The book is based on a theory about the "build-up of toxins". Toxins, explain the researchers, are stored in the fatty parts of the body. They enter the body through pesticides in food and "cancer-causing substances in the air". The lymph system, which is part of the immune system, is supposed to cleanse the body of toxins. But if a woman wears a tight bra, she constricts the breast tissue, preventing the lymph system from cleansing toxins from the breast. Meanwhile the toxins beaver away inside her breasts "doing their best to transform normal cells into cancerous cells".

The researchers say they know "what women can do to reduce the odds of getting breast cancer". Wear your bra as little as possible. "Put it on as late as possible before leaving the house and remove it as soon as you return." Try to avoid under-wired bras or push-up bras, too: these "compress the breasts" and stop the lymph system from draining "cancer- causing toxins" from your breasts. And don't, whatever you do, wear your bra to bed: women who do are "125 times more likely" to get breast cancer than women who don't wear a bra at all.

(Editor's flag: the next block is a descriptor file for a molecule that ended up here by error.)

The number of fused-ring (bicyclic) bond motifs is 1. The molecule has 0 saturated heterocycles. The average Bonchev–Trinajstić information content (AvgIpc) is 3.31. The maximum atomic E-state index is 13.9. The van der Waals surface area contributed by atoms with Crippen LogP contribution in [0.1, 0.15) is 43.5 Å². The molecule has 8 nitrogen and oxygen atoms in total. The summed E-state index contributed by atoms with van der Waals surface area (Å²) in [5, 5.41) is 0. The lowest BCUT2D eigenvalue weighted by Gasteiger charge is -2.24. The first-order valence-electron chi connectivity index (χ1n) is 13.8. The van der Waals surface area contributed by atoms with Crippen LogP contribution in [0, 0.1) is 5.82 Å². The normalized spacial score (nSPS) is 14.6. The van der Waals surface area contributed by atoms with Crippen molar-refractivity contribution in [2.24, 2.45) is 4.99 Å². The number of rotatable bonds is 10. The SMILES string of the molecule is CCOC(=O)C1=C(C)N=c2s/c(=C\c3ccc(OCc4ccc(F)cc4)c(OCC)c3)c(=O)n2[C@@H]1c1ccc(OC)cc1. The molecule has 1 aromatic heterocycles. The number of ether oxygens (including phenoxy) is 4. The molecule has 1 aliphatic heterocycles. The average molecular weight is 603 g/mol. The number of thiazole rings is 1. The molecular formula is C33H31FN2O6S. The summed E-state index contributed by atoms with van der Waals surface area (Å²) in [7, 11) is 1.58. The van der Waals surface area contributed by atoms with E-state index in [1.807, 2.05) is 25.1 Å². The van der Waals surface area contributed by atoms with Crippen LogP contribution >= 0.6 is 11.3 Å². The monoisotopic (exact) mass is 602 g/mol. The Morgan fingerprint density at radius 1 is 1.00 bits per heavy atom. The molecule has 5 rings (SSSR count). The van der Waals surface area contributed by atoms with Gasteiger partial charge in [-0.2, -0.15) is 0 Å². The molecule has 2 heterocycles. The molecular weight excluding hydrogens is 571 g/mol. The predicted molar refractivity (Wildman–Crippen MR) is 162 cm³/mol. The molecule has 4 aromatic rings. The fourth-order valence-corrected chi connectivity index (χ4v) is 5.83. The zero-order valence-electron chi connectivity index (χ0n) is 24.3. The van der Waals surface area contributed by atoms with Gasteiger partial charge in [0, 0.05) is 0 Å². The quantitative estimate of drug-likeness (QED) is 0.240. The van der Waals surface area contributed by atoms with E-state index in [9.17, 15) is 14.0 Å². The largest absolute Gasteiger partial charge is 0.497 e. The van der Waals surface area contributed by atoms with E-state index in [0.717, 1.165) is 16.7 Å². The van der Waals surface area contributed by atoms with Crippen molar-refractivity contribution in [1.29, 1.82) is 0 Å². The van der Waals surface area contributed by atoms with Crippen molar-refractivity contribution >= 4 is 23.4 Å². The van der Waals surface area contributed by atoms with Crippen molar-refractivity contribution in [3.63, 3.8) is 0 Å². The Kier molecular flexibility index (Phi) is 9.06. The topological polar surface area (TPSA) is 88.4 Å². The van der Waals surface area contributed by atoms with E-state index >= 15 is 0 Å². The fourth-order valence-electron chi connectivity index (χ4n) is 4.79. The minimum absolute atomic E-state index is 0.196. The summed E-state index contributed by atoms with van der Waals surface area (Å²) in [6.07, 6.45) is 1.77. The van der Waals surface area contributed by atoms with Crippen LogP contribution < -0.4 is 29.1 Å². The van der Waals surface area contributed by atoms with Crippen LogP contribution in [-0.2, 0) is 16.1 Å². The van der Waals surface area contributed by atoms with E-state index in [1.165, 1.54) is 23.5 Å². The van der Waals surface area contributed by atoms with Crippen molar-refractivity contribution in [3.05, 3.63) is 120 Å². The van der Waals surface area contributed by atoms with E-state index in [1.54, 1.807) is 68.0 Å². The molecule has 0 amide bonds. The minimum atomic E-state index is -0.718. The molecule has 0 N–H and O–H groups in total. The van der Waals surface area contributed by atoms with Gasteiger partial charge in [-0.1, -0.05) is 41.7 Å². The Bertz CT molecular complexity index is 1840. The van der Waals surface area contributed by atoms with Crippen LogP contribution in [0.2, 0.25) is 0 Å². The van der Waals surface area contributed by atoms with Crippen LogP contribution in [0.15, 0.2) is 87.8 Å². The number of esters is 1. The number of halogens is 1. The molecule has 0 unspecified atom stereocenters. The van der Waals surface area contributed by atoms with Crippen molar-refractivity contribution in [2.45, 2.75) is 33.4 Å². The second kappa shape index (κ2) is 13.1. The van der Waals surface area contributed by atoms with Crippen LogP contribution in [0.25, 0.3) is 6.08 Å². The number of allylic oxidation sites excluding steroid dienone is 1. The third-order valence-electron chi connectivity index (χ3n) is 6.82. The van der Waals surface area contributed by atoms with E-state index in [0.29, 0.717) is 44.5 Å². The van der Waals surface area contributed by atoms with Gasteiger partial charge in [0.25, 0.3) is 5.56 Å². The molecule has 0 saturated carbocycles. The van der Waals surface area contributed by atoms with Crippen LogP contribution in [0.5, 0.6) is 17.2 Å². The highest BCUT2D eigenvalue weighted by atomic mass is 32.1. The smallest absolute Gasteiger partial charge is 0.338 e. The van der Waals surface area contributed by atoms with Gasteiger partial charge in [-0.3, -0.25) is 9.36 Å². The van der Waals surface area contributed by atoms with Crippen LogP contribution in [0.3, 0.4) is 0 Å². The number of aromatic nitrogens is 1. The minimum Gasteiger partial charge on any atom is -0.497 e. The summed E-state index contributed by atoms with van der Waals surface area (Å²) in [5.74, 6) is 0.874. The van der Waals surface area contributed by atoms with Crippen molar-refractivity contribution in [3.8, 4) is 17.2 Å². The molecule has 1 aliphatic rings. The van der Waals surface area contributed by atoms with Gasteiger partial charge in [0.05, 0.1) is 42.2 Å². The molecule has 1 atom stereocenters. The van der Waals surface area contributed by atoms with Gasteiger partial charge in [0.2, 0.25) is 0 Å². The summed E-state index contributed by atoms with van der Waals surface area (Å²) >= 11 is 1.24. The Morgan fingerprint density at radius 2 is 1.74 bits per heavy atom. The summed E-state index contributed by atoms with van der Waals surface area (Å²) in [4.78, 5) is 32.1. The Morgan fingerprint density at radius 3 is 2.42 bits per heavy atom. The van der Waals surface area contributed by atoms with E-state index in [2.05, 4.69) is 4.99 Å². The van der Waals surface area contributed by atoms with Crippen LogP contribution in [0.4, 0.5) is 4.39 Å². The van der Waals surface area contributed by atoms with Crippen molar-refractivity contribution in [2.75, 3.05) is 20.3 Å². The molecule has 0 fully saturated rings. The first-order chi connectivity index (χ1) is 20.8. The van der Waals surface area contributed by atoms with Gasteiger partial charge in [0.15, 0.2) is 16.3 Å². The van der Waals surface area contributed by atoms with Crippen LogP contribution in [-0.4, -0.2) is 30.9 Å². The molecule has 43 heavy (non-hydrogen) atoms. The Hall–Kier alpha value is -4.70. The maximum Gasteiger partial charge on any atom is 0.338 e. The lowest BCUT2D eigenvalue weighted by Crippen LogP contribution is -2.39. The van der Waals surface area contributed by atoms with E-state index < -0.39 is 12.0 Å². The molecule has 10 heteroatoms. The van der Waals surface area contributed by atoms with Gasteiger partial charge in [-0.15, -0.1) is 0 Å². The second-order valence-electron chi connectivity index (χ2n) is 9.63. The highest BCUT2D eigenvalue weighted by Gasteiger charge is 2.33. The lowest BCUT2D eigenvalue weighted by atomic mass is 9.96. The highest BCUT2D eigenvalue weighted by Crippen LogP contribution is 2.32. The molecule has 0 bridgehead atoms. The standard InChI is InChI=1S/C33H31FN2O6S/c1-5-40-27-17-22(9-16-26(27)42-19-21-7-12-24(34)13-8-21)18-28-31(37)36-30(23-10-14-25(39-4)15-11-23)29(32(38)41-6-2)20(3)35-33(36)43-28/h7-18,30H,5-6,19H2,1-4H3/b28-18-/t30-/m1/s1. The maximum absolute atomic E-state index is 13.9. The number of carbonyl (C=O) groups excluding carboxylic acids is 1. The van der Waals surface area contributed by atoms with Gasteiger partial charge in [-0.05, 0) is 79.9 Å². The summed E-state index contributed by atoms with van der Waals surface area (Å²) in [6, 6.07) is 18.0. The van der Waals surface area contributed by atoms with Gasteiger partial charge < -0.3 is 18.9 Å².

Dressed to Kill will fuel women's copious fears of ill-health. It slots neatly into the hundreds of journals, books and pamphlets which tell women how to stop getting a lump, how to detect a lump, how to care for your lump. This book, like many others, puts the onus on women to change their lifestyle: stop wearing a bra and your chance of getting breast cancer will be reduced.

Lifestyle explanations for breast cancer were in their ascendancy in the mid-1970s. Diet and smoking were the key concerns then. During the 1980s female hormones took over as the main perpetrators of the breast- cancer crime. Best to breast-feed and get pregnant several times, doctors said.

Two years ago scientists switched their attention to the cancer gene. Women found to have the gene were told to take preventive measures. A good many "at risk" women dutifully requested a mastectomy. A handful of women identified as "high-risk" opted for a double mastectomy. That done, the fashion reverted to the lifestyle theories. Rubbing one's nipples and eating less margarine is the latest advice on how to avoid cancer.

"Patients find themselves bombarded with information," says Nikki Hill, spokeswoman for BACUP, a charity for patients with cancer. "Accurate information can help women get back in control ... but there is a lot of rubbish out there."